When I opened the Hickory Record Friday morning there was a letter to the editor from a former school superintendent – who argued Senate Bill 467 would deny retired teachers state health insurance. That sounded like hard-hearted Republicans were going to deny sixty-six-year-old retired teachers going on Social Security health insurance. But the former superintendent omitted a key part of the story.
Right now, a teacher can retire after working for the state for 20 years, and the state will continue to pay for his or her health insurance. A teacher could retire at fifty and every month for the next 15 years the state would pay for their health insurance – until they’re 65 and enroll in Medicare.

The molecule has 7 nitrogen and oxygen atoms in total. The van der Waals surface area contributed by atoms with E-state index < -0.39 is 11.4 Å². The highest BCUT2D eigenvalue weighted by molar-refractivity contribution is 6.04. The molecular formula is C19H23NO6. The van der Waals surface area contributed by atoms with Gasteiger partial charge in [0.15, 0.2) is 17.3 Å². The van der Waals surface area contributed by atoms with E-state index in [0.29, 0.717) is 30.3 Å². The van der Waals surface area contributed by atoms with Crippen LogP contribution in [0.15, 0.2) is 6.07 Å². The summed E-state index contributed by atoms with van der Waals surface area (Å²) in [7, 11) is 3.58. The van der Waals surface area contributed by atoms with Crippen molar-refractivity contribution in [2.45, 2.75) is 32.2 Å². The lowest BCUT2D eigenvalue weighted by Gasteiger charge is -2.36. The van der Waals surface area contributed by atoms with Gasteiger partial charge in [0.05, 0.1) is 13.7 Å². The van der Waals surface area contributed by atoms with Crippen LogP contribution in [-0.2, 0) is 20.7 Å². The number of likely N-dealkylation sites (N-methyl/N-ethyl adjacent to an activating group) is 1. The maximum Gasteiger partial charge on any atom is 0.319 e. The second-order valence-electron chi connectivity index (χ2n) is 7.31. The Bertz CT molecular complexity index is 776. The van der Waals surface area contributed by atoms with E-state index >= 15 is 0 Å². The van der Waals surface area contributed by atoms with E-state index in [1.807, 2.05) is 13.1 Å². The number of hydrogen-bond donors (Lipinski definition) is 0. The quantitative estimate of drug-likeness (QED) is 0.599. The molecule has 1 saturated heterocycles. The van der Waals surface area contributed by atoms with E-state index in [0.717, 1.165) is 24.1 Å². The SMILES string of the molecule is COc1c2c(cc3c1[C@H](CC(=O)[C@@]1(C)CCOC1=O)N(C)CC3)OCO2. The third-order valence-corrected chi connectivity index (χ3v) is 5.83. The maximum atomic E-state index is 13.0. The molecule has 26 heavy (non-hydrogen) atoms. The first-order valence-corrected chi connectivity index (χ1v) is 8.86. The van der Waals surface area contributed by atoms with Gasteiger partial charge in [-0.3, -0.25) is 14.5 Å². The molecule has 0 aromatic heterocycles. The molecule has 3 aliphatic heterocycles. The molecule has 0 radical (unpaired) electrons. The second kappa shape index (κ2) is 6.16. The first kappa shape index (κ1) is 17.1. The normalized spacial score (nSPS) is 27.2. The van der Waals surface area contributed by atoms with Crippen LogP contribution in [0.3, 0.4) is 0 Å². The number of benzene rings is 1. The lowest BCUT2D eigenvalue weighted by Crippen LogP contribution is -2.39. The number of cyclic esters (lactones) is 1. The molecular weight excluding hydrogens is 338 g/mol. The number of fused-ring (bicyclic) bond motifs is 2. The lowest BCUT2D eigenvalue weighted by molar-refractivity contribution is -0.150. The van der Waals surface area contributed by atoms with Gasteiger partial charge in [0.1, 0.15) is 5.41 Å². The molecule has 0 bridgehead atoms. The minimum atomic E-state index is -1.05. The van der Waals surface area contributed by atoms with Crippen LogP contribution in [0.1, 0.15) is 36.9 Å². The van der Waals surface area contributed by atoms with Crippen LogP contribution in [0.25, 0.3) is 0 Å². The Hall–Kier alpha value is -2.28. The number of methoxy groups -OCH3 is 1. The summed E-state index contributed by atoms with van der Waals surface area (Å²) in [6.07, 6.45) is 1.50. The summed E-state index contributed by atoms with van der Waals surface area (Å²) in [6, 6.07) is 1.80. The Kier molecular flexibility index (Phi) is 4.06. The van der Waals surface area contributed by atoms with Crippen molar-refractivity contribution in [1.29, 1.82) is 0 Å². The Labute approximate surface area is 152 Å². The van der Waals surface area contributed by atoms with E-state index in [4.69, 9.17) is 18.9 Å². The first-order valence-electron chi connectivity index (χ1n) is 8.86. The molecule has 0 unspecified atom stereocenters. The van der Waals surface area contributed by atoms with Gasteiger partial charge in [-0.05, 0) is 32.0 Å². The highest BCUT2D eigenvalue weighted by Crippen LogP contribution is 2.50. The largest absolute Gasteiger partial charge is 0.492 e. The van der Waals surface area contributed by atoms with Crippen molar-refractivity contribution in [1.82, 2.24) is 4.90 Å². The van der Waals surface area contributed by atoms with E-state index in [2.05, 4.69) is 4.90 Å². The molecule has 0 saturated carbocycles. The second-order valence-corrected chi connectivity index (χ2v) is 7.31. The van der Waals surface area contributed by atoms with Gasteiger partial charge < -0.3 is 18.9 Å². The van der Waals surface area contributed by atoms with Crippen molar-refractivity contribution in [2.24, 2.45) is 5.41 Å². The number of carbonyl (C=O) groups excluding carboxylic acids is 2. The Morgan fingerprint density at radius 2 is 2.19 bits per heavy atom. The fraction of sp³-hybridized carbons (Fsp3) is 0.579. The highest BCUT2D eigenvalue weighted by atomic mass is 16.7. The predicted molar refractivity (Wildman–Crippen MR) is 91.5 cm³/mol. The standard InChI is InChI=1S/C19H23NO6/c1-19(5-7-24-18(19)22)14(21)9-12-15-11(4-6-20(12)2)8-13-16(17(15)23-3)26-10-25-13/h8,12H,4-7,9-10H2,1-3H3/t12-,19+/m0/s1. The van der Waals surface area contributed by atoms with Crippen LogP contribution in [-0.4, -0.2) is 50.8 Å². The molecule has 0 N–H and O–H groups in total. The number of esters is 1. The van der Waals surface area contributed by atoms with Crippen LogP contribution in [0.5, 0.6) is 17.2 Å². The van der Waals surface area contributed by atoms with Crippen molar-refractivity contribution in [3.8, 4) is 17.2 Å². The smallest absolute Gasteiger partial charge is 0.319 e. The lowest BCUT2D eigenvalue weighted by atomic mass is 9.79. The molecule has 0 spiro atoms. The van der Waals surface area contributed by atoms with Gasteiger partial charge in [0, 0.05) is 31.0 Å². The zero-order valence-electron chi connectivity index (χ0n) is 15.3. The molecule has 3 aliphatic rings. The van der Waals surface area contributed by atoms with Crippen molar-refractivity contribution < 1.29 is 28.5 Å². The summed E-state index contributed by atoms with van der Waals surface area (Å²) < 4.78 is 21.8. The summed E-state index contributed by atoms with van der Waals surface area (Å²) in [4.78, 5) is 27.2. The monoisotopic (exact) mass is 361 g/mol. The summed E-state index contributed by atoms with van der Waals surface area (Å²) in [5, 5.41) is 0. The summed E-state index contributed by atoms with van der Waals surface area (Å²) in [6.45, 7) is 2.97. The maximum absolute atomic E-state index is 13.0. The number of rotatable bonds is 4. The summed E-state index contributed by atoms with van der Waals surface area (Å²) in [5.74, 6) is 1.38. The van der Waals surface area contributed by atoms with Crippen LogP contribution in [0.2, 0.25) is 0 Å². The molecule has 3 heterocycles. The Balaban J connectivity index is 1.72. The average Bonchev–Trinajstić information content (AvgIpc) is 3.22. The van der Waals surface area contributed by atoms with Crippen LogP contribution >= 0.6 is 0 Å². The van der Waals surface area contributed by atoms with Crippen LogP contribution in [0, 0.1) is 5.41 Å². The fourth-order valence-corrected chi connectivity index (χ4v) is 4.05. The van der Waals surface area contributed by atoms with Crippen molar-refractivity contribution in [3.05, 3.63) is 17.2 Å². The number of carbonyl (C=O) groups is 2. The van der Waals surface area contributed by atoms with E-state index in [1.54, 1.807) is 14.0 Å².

Just two months ago the State Treasurer reported the State Retiree Health Care Fund’s debt has skyrocketed $10 billion over the past year – which means taxpayers are now on the hook to pay $60 billion in debt owed by the entire state retirement system.
That is why I supported a simple change: As long as an employee works for the state he or she will receive state health insurance. And when they no longer work for the state they no longer receive state health insurance. Which is exactly how most businesses handle health insurance.
This change does not affect current employees or retirees.
The superintendent’s letter concluded, “Teachers just can’t get ahead.” But teacher pay has been steadily increasing. And it’s troubling to read a retired superintendent, who receives a $120,000 a year pension, arguing benefits for state employees are not adequate.